Up stood Ed Balls, the Shadow Chancellor, and I thought he’d zero in on that like a rabid dog. Instead, we got given a bit of a random rambling and wide derision, but no useful repost. With that, I largely shook my head and went back to my work.

Budget 2014

Fast forward to the March 18th 2014 budget. The Telegraph asked again if they could interview me afterwards (they had our pictures ready to go too). So, I bought three newspapers in the morning, summarised the structure of what I was likely to say, and for the second time ever in my life, listened live to a Government budget related speech.

As before, the Chancellor was heavy on future GDP percentage increase projections, leading to decreases in projected borrowing, crossing the line to having income exceeding spend sometime in 2018. On the face of it, progress. This time, no mention of further targeting of the Welfare budget, which I know is 2/3 spent on pensioners and health related measures, both deemed off limit to any reduction (OAPs tend to be voluminous and willing to turn up on Election Days).  Last time, there were big cuts to this planned, which I opined at the time was an unprecedented direct assault on the less well off and those in need.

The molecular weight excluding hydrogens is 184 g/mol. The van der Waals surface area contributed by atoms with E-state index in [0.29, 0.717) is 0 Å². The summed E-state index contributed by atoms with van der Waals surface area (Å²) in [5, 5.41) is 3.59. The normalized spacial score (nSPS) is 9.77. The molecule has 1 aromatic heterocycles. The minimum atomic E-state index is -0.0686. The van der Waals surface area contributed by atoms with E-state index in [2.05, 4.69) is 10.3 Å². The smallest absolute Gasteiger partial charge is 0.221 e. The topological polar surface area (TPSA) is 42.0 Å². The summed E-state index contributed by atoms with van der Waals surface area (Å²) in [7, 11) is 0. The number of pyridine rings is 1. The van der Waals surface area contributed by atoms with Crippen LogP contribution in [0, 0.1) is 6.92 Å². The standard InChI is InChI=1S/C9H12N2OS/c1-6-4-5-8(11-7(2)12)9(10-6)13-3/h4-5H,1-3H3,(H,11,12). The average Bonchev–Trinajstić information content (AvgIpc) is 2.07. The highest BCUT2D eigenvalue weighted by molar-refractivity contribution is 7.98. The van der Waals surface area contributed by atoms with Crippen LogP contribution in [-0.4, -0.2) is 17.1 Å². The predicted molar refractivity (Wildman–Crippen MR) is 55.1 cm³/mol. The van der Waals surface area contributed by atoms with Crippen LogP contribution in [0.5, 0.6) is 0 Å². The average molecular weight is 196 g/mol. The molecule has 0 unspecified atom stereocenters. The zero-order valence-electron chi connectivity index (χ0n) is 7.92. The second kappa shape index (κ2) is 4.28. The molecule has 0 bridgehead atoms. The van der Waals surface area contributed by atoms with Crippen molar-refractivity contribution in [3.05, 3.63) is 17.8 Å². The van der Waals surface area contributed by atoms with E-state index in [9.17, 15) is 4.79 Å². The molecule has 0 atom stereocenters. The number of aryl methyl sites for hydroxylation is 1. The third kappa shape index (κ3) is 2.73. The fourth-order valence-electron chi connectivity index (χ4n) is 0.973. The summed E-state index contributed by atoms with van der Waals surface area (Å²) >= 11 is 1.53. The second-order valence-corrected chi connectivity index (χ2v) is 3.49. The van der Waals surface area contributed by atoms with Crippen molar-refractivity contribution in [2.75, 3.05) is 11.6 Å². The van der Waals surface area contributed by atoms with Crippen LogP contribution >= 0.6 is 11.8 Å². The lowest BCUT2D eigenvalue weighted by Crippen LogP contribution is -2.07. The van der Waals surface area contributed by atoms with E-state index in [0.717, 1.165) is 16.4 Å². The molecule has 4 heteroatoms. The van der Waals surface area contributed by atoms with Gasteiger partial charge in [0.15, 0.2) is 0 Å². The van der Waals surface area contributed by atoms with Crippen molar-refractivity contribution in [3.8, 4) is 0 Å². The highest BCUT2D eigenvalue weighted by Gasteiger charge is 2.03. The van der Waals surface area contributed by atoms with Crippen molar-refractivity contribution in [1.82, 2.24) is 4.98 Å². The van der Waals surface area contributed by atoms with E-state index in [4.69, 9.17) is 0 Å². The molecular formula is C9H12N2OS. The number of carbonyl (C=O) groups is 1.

However, the need for borrowing is the delta between income and spend in the current account. The Chancellor made no mentions of any statistically significant further budget cuts (just caps on previously planned reductions, tied to the consumer price index into future years). The goal appears to be to have income to exceed total spend sometime in 2018 now driven primarily by a flurry of GDP percentage increases. So, in these times of austerity, the assumption of most people is that Government spending will continue to slow, glide over a peak and then begin to fall. Now look at the graph I posted above; this assumption is patently false. Why?

Debt Levels